Designing a successful publisher in South Korea, an artsy addition to Paris’s scene and a hot new cinema opening in New York.
Director, Paris+ par Art Basel
The announcement that Swiss behemoth Art Basel will debut a Parisian fair this October, stepping on its predecessor Fiac’s toes, initially ruffled some feathers. But with Paris1 happening in the same month, the city feels energised and ready. Newly appointed director Clément Delépine tells us more.
How is Paris1 different from other Parisian fairs?
The difference is the excellence of service that we can provide to exhibitors and visitors alike. Fiac, our predecessor, had developed very interesting ideas, which we decided to continue but amplify them with new ways and infrastructure. There’s a dynamism, a renewed energy. We received 729 applications for 156 places available.
Why is there still an appeal for a massive occasion like this?
People might focus on the transactional part of art fairs but they are social events, so it’s important to maintain a physical footprint. Art Basel is a global group with four fairs and each is firmly anchored in its context. We’re not catering to the same audiences; we’re not giving visibility to the same galleries. Paris1 is happening in a context where it can build bridges with other creative industries, such as fashion, cinema, literature and music – and really activate the city.
Paris1 runs 20 to 23 October; parisplus.artbasel.com
In 1972, documentary film-makers Jon Alpert and Keiko Tsuno started running film-based educational projects out of the back of a secondhand mail van on Manhattan’s Lower East Side. They called their project Downtown Community Television (dctv). Fifty years on, with documentary film-making enjoying increased popularity worldwide, dctv has smartened up operations and opened a space dedicated to documentary film screenings. The Firehouse Cinema occupies a converted fire station that was built in 1895 to look like a 16th-century chateau in the Loire Valley. In the new 67-seat cinema, aspects of the original structure have been maintained, including wooden planks from the fire station’s historical stables.
The cinema is opening at an inflection point for documentary films in the US. In recent years, streaming services such as Netflix have reaped rewards from documentaries that cost relatively little to make and draw huge numbers of viewers. Series such as Tiger King became a sensation in 2020, helping to draw a new and more mainstream audience to documentary film.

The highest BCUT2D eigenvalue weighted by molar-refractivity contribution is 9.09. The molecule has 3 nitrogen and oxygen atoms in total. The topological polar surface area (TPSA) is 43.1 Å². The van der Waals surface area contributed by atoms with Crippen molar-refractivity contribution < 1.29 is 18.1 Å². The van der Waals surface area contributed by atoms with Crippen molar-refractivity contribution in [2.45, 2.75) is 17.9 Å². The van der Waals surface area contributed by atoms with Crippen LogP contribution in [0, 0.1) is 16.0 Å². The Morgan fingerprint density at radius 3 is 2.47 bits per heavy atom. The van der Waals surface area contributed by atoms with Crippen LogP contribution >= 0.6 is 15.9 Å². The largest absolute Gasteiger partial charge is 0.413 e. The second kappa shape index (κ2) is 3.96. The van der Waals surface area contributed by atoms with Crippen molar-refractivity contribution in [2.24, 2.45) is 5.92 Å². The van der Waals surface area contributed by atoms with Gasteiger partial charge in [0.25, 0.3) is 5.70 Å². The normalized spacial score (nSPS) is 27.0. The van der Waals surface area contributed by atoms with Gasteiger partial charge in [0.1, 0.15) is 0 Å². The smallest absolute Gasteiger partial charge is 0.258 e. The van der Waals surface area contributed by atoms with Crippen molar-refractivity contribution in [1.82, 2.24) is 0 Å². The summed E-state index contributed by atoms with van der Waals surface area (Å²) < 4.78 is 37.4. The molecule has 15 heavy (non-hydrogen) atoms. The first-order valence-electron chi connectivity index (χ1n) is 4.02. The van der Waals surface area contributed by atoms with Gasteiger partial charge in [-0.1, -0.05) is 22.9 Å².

“We really want to dive in and give a broader sense of what film-makers are doing”
Dara Messinger (pictured), director of programming, is looking to build on this new interest to offer an expansive and experimental schedule. “We really want to dive in and give a broader sense of what film-makers are doing,” she says. “I’m less interested in the picture-perfect definition of documentary that people might see now and more in the nuance and the messy bits.”
Firehouse launched with the New York premiere of The American Dream and Other Fairytales, a film by Abigail Disney and Kathleen Hughes that examines the wealth gap in the US by looking at the operation of Disney’s own family company.
Firehouse will operate as more than just a cinema. As well as providing a physical base for dctv’s film-production operations, the venue will host low-cost education programmes too. “If you didn’t go to school for film-making, you can basically learn every aspect of production, from filming to budgeting to editing,” says Messinger.
Funding will come from different revenue streams: letting a large event space adjoining the cinema, as well as ticket sales and treats from a concession stand with an old fire engine built into it. “The business model is to support passion, first and foremost,” says Messinger.
Running a design magazine in dictator-led 1970s South Korea was not an easy feat. Back then, the term “design” wasn’t in the popular lexicon: the state had restrictions on most forms of individual expression, including such unsavoury trends as donning a miniskirt and long hair for men. None of that stopped Lee Young-hye (pictured), then a 20-something cub reporter, from taking up the challenge. When her employer, the founder of the country’s first design magazine, mulled an exit from the loss-making venture shortly after its 1976 launch, she offered to buy it and take control.